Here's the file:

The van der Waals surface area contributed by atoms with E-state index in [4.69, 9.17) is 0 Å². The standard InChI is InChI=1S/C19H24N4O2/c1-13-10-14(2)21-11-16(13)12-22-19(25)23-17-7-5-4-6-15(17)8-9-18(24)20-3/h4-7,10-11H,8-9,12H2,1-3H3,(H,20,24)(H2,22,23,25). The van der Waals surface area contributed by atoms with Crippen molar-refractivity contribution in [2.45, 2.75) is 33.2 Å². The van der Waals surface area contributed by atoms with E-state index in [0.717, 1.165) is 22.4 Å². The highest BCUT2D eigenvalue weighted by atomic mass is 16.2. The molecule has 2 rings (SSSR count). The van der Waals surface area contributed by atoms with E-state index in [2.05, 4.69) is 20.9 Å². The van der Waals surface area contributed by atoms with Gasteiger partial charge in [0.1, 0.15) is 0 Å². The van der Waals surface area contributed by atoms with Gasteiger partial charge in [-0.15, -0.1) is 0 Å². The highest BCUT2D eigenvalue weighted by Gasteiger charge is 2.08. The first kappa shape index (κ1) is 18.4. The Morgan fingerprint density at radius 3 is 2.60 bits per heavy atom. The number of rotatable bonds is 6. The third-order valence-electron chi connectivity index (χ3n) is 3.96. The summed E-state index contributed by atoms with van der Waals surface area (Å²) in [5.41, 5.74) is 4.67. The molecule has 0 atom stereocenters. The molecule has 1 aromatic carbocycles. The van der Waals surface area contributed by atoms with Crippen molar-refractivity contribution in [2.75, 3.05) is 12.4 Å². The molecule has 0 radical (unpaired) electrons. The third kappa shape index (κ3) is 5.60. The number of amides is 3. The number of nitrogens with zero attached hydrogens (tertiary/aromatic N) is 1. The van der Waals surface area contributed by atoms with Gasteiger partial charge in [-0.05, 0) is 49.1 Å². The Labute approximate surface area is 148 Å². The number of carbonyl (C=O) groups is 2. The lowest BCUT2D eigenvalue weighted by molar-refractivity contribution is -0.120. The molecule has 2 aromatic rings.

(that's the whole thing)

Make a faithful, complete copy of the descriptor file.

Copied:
The van der Waals surface area contributed by atoms with E-state index in [4.69, 9.17) is 0 Å². The standard InChI is InChI=1S/C19H24N4O2/c1-13-10-14(2)21-11-16(13)12-22-19(25)23-17-7-5-4-6-15(17)8-9-18(24)20-3/h4-7,10-11H,8-9,12H2,1-3H3,(H,20,24)(H2,22,23,25). The van der Waals surface area contributed by atoms with Crippen molar-refractivity contribution in [2.45, 2.75) is 33.2 Å². The van der Waals surface area contributed by atoms with E-state index in [0.717, 1.165) is 22.4 Å². The highest BCUT2D eigenvalue weighted by atomic mass is 16.2. The molecule has 2 rings (SSSR count). The van der Waals surface area contributed by atoms with E-state index in [2.05, 4.69) is 20.9 Å². The van der Waals surface area contributed by atoms with Gasteiger partial charge in [0.1, 0.15) is 0 Å². The van der Waals surface area contributed by atoms with Gasteiger partial charge in [-0.15, -0.1) is 0 Å². The highest BCUT2D eigenvalue weighted by Gasteiger charge is 2.08. The first kappa shape index (κ1) is 18.4. The Morgan fingerprint density at radius 3 is 2.60 bits per heavy atom. The number of rotatable bonds is 6. The third-order valence-electron chi connectivity index (χ3n) is 3.96. The summed E-state index contributed by atoms with van der Waals surface area (Å²) in [5.41, 5.74) is 4.67. The molecule has 0 atom stereocenters. The molecule has 1 aromatic carbocycles. The van der Waals surface area contributed by atoms with Crippen molar-refractivity contribution in [2.75, 3.05) is 12.4 Å². The molecule has 0 radical (unpaired) electrons. The third kappa shape index (κ3) is 5.60. The number of amides is 3. The number of nitrogens with zero attached hydrogens (tertiary/aromatic N) is 1. The van der Waals surface area contributed by atoms with Gasteiger partial charge in [-0.05, 0) is 49.1 Å². The Labute approximate surface area is 148 Å². The number of carbonyl (C=O) groups is 2. The lowest BCUT2D eigenvalue weighted by molar-refractivity contribution is -0.120. The molecule has 2 aromatic rings.